As a high school quarterback, he talked his way into a scholarship to Georgia Tech, as the story goes. Pepper Rodgers lived up to the scholarship, playing a key role for one of Tech’s all-time teams, and went on to achieve considerable success as a coach, including at his alma mater.
The quarterback of Georgia Tech’s 1952 national championship team, the head coach for one of the school’s most memorable upsets and a man renowned for his free spirit, Pepper Rodgers died Thursday at the age of 88, according to his alma mater.
Rodgers was taken off his ventilator Thursday after suffering complications caused by a ruptured artery in his head when he fell in the bathroom in his home in Reston, Va., Rodgers’ wife Janet Lake Livingston told the AJC.
Beyond his football exploits, Rodgers was married for 45 years, wrote a novel and clearly knew how to enjoy himself.
“My life has been a lot of fun,” Rodgers told The Atlanta Journal-Constitution last December.
A coach easily underestimated for his flamboyance and easygoing manner, Rodgers built winning teams at Kansas, UCLA and Tech. He remains, in fact, the last Kansas coach to win a conference championship, in 1968.
Born in Atlanta on Oct. 8, 1931, Franklin Cullen Rodgers Jr. was set on a path to coaching in high school, where he was a three-sport star at Brown High, now a middle school in Atlanta’s West End. When Tech assistant coach Ray Graves came to the school to sign Rodgers’ teammates off his powerhouse squad, Rodgers offered to come to Tech on a “city scholarship,” in which he lived at home during his freshman season. Graves and coach Bobby Dodd agreed.
In his three seasons on the varsity (1951-53), Tech ran up a record of 32-2-3, winning two SEC championships, two Orange Bowls and one Sugar Bowl. Playing quarterback and kicking, Rodgers led the Jackets to a 12-0 record and a share of the national championship in 1952. Against Ole Miss in the 1953 Sugar Bowl, he threw a touchdown pass, kicked a field goal and added three extra points. In the 1954 Sugar Bowl, he led a 42-19 rout of West Virginia with three touchdown passes and was named game MVP.
Rodgers was recognized for succeeding with savvy more than athletic ability. The late Furman Bisher once wrote for the Atlanta Constitution that Rodgers “rode to the rescue on a stubby little arm and a satchelful of confidence.”
After Tech, Rodgers served in an Air Force officer training program and became a pilot. He also got into coaching while training and later climbed the ladder from Air Force to Florida to UCLA.
He became head coach at Kansas in 1967, winning a share of the Big Eight in his second season. He was twice named conference coach of the year. At UCLA, he led the Bruins to a combined record of 17-5 in his final two seasons (1972-73), including a win over two-time defending national champion Nebraska in the 1972 season opener that ended the Cornhuskers’ 32-game unbeaten streak. He was twice the Pac-8 coach of the year.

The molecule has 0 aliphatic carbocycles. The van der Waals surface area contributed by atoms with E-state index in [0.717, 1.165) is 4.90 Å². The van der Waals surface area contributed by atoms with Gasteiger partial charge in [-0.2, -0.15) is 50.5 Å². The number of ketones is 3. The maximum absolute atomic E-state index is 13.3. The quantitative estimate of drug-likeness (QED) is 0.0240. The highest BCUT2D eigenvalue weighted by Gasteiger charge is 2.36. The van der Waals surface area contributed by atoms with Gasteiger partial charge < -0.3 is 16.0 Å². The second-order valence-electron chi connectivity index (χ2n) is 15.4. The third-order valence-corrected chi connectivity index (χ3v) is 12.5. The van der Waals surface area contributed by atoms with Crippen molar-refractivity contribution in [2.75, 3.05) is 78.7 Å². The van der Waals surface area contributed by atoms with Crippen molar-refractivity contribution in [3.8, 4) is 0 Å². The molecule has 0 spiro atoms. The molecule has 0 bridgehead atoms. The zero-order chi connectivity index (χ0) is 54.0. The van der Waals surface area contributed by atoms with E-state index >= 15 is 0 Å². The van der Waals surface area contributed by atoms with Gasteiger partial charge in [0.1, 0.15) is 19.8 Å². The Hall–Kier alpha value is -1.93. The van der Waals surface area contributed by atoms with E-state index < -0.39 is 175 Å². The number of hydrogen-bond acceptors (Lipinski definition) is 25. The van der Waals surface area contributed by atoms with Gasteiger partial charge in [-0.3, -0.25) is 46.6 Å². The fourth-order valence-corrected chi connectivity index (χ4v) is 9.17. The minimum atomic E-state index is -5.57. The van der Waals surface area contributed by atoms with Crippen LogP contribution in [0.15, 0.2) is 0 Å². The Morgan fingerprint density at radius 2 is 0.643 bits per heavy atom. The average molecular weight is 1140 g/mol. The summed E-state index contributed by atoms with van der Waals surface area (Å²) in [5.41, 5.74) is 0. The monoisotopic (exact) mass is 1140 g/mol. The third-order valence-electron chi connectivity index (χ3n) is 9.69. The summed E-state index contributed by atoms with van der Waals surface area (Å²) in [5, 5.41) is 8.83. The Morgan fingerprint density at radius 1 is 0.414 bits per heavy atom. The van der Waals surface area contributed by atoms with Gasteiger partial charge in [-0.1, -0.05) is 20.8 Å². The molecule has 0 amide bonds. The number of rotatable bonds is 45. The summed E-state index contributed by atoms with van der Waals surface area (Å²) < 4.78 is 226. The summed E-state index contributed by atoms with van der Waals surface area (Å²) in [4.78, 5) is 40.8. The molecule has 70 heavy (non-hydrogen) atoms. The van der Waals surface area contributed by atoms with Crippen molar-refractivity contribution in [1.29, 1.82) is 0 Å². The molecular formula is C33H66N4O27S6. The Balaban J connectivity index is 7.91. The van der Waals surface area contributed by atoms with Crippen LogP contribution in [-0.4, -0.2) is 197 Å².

That led to his return to Tech. In six years, running the wishbone offense, he recorded four winning seasons. He was twice the Southern Independent coach of the year.
“We were not in a conference and the facilities hadn’t changed since I had played,” Rodgers said in an AJC interview in 2015. “I knew how hard it was going to be to win there. But that had nothing to do with taking the job. It was about my love for Tech.”
Among his 34 wins (against 31 losses and two ties) at Tech was a 23-14 upset of No. 11 Notre Dame in 1976, in which the Jackets won without freshman quarterback Gary Lanier attempting a pass.
“He ran the option to perfection, and we had two great backs,” Rodgers said. “We had Eddie Lee Ivery and David Sims.”
Among his assistant coaching hires along the way: Terry Donahue at Kansas and Steve Spurrier at Tech. Both are in the College Football Hall of Fame. Rodgers had coached Spurrier as an assistant with the Gators.
“Steve was one of the great ones,” Rodgers said last December. “He was always interesting, he was always fun, and I’ve been friends with Steve for a long, long time.”
Rodgers said that he looked for people that could do the job and were fun to be with after the game.
“That’s the way I always saw life in coaching,” he said.
Keeping a light approach was integral. On his first day at Tech, he rode a motorcycle and wore his hair in a perm. He was known for doing somersaults as he led his teams on the field.
“I used to tell reporters after games, ‘Look boys, the four most important things are to have a fast back, a big line during football games and after 6 (p.m.), a beautiful woman and a cold beer,’” Rodgers said in a 2015 interview. “Well, it’s after 6, so I am going to get a cold beer.’’
Rodgers’ insouciant manner likely didn’t help him with buttoned-down alumni at Tech, and he was fired after a 4-6-1 season in 1979. But among the players he recruited in his final year was a running back from Ontario named Todd Stansbury, now Tech’s athletic director. Stansbury said in a statement that he was “devastated” to learn of Rodgers’ death.
“On a personal note, he was the coach that recruited me to Georgia Tech, and I am eternally grateful to him for bringing me here,” Stansbury said in the statement. “If it weren’t for Pepper, I would have never had the opportunity to live out my dreams as a Tech student, football player, alumnus and, now, athletics director. He has also been a mentor and friend throughout my professional career and I will miss him greatly.”
After Tech, Rodgers wrote a novel (“Fourth and Long Gone,” about the shenanigans of two college football coaches recruiting the same star running back), coached in the USFL, tried to bring an NFL team to Memphis and served in the front office of the Washington Redskins. He retired in 2004 and remained in Reston. He is survived by his wife and four children from his first marriage, sons Rick, Kyle and Kelly Rodgers and daughter Terri Cannon.
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